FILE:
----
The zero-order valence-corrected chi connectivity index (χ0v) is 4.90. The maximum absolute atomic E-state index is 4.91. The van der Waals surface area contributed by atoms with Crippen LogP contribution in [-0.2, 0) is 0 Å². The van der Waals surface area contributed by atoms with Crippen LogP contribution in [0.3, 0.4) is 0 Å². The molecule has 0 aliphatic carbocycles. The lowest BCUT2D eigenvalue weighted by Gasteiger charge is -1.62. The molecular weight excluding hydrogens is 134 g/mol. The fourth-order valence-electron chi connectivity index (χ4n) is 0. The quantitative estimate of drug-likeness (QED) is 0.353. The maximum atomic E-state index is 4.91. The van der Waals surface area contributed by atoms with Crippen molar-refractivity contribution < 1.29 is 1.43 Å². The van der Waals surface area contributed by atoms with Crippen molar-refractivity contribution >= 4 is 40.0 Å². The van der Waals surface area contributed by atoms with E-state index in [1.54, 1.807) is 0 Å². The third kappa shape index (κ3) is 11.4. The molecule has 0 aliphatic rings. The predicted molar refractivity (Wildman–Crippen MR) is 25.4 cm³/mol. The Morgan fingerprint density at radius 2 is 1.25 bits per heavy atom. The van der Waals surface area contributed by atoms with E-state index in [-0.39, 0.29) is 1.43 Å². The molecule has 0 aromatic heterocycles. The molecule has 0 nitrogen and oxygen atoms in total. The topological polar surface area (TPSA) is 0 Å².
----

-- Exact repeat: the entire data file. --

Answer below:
The zero-order valence-corrected chi connectivity index (χ0v) is 4.90. The maximum absolute atomic E-state index is 4.91. The van der Waals surface area contributed by atoms with Crippen LogP contribution in [-0.2, 0) is 0 Å². The van der Waals surface area contributed by atoms with Crippen LogP contribution in [0.3, 0.4) is 0 Å². The molecule has 0 aliphatic carbocycles. The lowest BCUT2D eigenvalue weighted by Gasteiger charge is -1.62. The molecular weight excluding hydrogens is 134 g/mol. The fourth-order valence-electron chi connectivity index (χ4n) is 0. The quantitative estimate of drug-likeness (QED) is 0.353. The maximum atomic E-state index is 4.91. The van der Waals surface area contributed by atoms with Crippen molar-refractivity contribution < 1.29 is 1.43 Å². The van der Waals surface area contributed by atoms with Crippen molar-refractivity contribution >= 4 is 40.0 Å². The van der Waals surface area contributed by atoms with E-state index in [1.54, 1.807) is 0 Å². The third kappa shape index (κ3) is 11.4. The molecule has 0 aliphatic rings. The predicted molar refractivity (Wildman–Crippen MR) is 25.4 cm³/mol. The Morgan fingerprint density at radius 2 is 1.25 bits per heavy atom. The van der Waals surface area contributed by atoms with E-state index in [-0.39, 0.29) is 1.43 Å². The molecule has 0 aromatic heterocycles. The molecule has 0 nitrogen and oxygen atoms in total. The topological polar surface area (TPSA) is 0 Å².